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Vietnamese women are strong. I don’t say that because I am a Vietnamese woman. I say that when I look at my mom and the women in the village where I grew up. They wake up early every morning, go to the rice fields, turning their backs to the sky, until the sun goes down. Then they go back home and start cooking and taking care of their children. To be honest, I do not know how they can have time to enjoy their lives by living that way.
However, saying Vietnamese women are strong does not mean that I always laud them. There is one thing that is always a recondite thing to me: why do Vietnamese women seem to not want equal rights with men even though they probably can get it?
Vietnamese women are accustomed to an inveterate ideology: men are providers. Vietnamese people have an idiom: “Phụ nữ hơn nhau ở tấm chồng” which means that the standard of comparison between two women is their husbands. To date, although many Vietnamese women get jobs, get paid, they still want their husbands to be providers.
5 years ago, I worked as a journalist covering life stories of Vietnamese celebrities. A neophyte model named Ngoc Trinh told my co-worker during an interview that she would not get married to a man who is not rich. She became famous after that and many Vietnamese women agreed with her point. Of course, there is nothing wrong with the wish of getting married to a rich man. However, if women just look for rich men to get married to, then, they accept that men are providers. Many Vietnamese men made fun of Ngoc Trinh, and because of her, Vietnamese men had a chance to consolidate their belief that men have a right to flout women.
Most old college friends of mine are already married. Perhaps, I am the only single one. A friend kidded that maybe when her daughter gets married, I will still be alone. My friend seems happy. She enjoys her low-paying job and has a husband who can make 7 times her salary. However, every time I look at her husband, my interest in marriage is snuffed out. I wonder how my friend can live with a husband who always returns home drunk at midnight and asks his wife to serve him regardless of how stinking he is. Is it true that money can buy “love”?
Accepting that men are providers drives Vietnamese women to a belief that they need a man whether or not they love him. And because of that, many women believe that it is right to have “a cat fight” with someone whom their husbands have an adulterous relationship with.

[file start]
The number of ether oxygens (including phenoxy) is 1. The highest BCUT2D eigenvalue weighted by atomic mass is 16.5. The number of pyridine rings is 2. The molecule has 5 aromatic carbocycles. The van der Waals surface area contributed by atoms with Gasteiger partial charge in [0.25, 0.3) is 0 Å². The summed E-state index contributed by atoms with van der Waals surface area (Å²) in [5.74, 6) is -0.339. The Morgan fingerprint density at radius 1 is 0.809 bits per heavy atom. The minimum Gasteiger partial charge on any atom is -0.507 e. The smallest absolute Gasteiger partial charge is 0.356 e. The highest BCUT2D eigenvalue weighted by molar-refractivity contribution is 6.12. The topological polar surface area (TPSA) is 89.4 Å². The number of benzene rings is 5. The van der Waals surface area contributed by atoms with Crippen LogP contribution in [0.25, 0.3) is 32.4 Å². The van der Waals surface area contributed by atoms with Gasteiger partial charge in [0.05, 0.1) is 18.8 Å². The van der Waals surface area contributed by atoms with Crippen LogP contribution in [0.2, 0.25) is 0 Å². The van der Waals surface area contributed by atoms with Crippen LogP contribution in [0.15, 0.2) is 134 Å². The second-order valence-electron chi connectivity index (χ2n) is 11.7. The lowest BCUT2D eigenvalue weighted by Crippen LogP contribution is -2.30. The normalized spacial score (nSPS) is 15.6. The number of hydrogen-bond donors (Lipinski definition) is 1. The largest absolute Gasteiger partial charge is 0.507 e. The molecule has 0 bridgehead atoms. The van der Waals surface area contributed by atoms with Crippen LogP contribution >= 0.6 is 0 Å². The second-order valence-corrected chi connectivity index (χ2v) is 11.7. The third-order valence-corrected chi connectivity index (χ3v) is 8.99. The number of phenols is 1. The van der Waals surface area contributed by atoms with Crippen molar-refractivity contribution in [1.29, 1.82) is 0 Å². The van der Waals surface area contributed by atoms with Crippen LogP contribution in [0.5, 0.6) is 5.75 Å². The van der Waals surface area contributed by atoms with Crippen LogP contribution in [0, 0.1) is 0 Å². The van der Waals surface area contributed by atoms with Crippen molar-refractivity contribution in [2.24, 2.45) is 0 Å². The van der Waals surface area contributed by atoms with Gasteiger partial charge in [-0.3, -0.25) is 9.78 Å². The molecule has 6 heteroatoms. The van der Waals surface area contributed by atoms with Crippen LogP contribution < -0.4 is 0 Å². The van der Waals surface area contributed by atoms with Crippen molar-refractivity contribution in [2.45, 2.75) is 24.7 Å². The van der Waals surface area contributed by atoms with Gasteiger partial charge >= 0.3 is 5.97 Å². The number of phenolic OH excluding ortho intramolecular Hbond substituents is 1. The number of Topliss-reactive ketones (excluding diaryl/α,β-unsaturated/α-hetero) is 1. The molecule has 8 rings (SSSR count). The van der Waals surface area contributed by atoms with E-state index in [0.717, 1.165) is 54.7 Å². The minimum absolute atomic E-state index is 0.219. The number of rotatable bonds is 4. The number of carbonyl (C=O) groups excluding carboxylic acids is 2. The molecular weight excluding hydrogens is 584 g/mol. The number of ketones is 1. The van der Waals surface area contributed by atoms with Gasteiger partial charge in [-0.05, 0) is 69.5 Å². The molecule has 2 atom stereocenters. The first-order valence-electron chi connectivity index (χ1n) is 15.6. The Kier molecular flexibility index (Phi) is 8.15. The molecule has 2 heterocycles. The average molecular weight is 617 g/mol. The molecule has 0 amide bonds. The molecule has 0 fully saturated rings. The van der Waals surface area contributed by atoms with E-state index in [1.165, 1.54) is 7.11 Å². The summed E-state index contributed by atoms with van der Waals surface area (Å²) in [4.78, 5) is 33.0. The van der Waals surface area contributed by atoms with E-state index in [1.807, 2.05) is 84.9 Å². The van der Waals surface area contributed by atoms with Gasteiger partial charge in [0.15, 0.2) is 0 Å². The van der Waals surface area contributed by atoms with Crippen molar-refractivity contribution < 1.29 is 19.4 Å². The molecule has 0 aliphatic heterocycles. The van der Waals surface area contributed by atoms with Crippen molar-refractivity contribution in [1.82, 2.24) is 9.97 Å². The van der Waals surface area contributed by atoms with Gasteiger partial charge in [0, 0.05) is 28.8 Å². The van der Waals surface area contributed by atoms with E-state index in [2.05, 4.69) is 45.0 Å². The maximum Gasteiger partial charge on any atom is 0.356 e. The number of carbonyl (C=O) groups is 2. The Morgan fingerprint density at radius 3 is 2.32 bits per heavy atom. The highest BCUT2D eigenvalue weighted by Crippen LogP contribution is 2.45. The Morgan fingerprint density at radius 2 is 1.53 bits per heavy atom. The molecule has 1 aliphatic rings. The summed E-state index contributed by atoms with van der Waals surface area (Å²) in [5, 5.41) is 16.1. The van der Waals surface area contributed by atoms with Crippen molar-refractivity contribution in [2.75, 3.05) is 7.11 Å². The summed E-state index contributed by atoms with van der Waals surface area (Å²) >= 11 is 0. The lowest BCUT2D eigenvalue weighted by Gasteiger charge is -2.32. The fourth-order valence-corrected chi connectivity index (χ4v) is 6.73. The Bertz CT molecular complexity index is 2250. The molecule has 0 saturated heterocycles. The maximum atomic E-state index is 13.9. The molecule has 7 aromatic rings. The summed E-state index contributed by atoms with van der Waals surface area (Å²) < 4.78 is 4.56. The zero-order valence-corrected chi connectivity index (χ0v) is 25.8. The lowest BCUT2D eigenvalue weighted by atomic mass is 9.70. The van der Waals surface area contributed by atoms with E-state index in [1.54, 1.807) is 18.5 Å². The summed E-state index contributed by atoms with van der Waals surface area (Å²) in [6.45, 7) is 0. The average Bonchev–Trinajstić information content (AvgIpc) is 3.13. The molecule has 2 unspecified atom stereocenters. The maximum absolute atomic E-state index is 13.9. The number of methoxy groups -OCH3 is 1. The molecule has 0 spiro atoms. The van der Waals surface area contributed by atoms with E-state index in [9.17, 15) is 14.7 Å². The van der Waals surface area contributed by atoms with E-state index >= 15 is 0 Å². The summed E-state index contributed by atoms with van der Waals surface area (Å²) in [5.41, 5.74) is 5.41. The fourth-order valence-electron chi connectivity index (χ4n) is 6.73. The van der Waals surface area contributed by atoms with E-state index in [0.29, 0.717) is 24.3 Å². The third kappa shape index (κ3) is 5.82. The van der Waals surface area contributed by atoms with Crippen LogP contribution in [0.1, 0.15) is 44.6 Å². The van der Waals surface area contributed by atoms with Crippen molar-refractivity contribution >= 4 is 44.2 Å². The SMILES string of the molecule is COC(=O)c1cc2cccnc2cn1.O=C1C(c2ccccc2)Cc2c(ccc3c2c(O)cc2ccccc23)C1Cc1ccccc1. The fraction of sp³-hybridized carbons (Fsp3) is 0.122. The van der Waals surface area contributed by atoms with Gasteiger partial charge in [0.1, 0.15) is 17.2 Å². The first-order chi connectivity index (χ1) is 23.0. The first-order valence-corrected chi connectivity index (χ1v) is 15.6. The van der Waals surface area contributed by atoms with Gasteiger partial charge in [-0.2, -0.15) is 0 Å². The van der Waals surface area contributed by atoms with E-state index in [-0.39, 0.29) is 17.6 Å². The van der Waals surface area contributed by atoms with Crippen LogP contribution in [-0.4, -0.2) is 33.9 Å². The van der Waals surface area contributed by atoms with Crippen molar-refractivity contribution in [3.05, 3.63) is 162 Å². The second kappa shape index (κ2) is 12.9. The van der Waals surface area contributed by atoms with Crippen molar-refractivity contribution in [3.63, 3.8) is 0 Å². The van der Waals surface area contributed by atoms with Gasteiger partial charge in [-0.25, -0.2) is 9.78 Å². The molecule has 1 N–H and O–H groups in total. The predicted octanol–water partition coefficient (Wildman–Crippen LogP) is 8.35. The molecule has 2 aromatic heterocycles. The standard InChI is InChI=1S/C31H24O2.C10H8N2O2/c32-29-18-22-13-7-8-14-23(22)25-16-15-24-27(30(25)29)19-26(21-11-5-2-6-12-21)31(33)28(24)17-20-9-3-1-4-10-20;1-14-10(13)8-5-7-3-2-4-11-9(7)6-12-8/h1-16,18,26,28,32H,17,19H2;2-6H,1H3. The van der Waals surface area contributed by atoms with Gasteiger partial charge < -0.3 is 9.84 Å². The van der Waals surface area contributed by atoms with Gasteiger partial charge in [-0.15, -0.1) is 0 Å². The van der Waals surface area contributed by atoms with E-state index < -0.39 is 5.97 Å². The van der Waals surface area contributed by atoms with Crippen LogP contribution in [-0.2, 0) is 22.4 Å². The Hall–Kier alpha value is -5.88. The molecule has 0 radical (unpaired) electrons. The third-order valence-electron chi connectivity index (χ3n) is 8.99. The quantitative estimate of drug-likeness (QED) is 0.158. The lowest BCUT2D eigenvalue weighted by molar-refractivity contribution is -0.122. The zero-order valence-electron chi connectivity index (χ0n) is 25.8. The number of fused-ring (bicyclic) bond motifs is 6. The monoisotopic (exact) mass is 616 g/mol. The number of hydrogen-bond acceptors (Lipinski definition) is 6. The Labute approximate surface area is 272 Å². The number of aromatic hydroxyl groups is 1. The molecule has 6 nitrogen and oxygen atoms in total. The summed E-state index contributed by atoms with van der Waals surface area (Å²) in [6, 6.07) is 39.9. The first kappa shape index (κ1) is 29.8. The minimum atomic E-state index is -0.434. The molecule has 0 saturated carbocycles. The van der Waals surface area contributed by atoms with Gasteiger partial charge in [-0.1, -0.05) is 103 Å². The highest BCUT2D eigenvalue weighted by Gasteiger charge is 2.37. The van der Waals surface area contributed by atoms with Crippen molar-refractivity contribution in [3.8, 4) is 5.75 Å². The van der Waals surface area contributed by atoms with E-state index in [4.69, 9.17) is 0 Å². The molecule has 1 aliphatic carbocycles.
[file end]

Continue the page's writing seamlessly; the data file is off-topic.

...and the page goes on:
One year ago, a big scandal happened to a Vietnamese singer called Ho Ngoc Ha. She was considered the most popular singer in Vietnam. She got married to a rich businessman with the nickname “Cuong USD” (the man of USD). For some reason, Ha separated from her husband. She then had a relationship with another rich man who was nicknamed “Diamond man”. The Diamond man was also separated from his wife and about to divorce her to be with Ho Ngoc Ha.
Unfortunately, his wife refused to get divorced. She then wrote on Facebook a tirade saying that Ho Ngoc Ha “stole” her husband. Instead of questioning why a woman did not want to divorce her husband although she knew that her husband no longer loved her, people immediately turned to vituperate Ho Ngoc Ha. They believe that the third one is the reason a family breaks up. They created an anti-Ho Ngoc Ha group and it quickly attracted thousands of married women. They also called on people to boycott all products that Ho Ngoc Ha represented. For the very first time, many brands in Vietnam were aware of the puissance of women.
I wrote an article saying that women should not go for a “cat fight”, which is despicable and helps prove that Vietnamese women need men to survive. Instead, they need to stay together to protect women and focus on their jobs to show men that women are good without men. Many admonished me and said that I am young so I do not penetrate their situations.